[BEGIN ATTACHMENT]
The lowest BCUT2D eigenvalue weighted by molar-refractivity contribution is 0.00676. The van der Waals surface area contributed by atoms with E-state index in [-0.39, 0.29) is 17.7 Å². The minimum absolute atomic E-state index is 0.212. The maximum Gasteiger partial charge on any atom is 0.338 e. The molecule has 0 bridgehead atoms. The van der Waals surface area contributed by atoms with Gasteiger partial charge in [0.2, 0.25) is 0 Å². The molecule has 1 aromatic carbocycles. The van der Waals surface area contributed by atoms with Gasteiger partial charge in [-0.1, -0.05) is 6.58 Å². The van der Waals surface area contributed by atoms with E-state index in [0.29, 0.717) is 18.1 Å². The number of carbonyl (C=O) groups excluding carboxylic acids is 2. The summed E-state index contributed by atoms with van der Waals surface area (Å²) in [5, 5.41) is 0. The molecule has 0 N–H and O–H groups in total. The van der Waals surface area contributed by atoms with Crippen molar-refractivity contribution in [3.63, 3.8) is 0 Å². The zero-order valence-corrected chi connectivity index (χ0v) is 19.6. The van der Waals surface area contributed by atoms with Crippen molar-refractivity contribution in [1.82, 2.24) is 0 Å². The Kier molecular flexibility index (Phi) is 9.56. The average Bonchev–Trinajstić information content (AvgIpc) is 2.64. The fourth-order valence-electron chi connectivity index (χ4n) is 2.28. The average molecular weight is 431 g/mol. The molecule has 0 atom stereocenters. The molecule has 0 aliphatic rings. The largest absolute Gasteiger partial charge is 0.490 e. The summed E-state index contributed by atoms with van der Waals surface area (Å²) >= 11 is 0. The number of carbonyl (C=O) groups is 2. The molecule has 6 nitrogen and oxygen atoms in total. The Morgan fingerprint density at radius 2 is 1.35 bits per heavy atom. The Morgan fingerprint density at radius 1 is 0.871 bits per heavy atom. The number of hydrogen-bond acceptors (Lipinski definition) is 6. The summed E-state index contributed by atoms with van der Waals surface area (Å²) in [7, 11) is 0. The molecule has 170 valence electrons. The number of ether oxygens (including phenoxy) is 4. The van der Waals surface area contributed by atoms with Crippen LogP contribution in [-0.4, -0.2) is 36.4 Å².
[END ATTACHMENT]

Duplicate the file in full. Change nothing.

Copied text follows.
The lowest BCUT2D eigenvalue weighted by molar-refractivity contribution is 0.00676. The van der Waals surface area contributed by atoms with E-state index in [-0.39, 0.29) is 17.7 Å². The minimum absolute atomic E-state index is 0.212. The maximum Gasteiger partial charge on any atom is 0.338 e. The molecule has 0 bridgehead atoms. The van der Waals surface area contributed by atoms with Gasteiger partial charge in [0.2, 0.25) is 0 Å². The molecule has 1 aromatic carbocycles. The van der Waals surface area contributed by atoms with Gasteiger partial charge in [-0.1, -0.05) is 6.58 Å². The van der Waals surface area contributed by atoms with E-state index in [0.29, 0.717) is 18.1 Å². The number of carbonyl (C=O) groups excluding carboxylic acids is 2. The summed E-state index contributed by atoms with van der Waals surface area (Å²) in [5, 5.41) is 0. The molecule has 0 N–H and O–H groups in total. The van der Waals surface area contributed by atoms with Crippen molar-refractivity contribution in [3.63, 3.8) is 0 Å². The zero-order valence-corrected chi connectivity index (χ0v) is 19.6. The van der Waals surface area contributed by atoms with Crippen molar-refractivity contribution in [1.82, 2.24) is 0 Å². The Kier molecular flexibility index (Phi) is 9.56. The average Bonchev–Trinajstić information content (AvgIpc) is 2.64. The fourth-order valence-electron chi connectivity index (χ4n) is 2.28. The average molecular weight is 431 g/mol. The molecule has 0 atom stereocenters. The molecule has 0 aliphatic rings. The largest absolute Gasteiger partial charge is 0.490 e. The summed E-state index contributed by atoms with van der Waals surface area (Å²) >= 11 is 0. The number of carbonyl (C=O) groups is 2. The molecule has 6 nitrogen and oxygen atoms in total. The Morgan fingerprint density at radius 2 is 1.35 bits per heavy atom. The Morgan fingerprint density at radius 1 is 0.871 bits per heavy atom. The number of hydrogen-bond acceptors (Lipinski definition) is 6. The summed E-state index contributed by atoms with van der Waals surface area (Å²) in [7, 11) is 0. The molecule has 170 valence electrons. The number of ether oxygens (including phenoxy) is 4. The van der Waals surface area contributed by atoms with Crippen LogP contribution in [-0.4, -0.2) is 36.4 Å².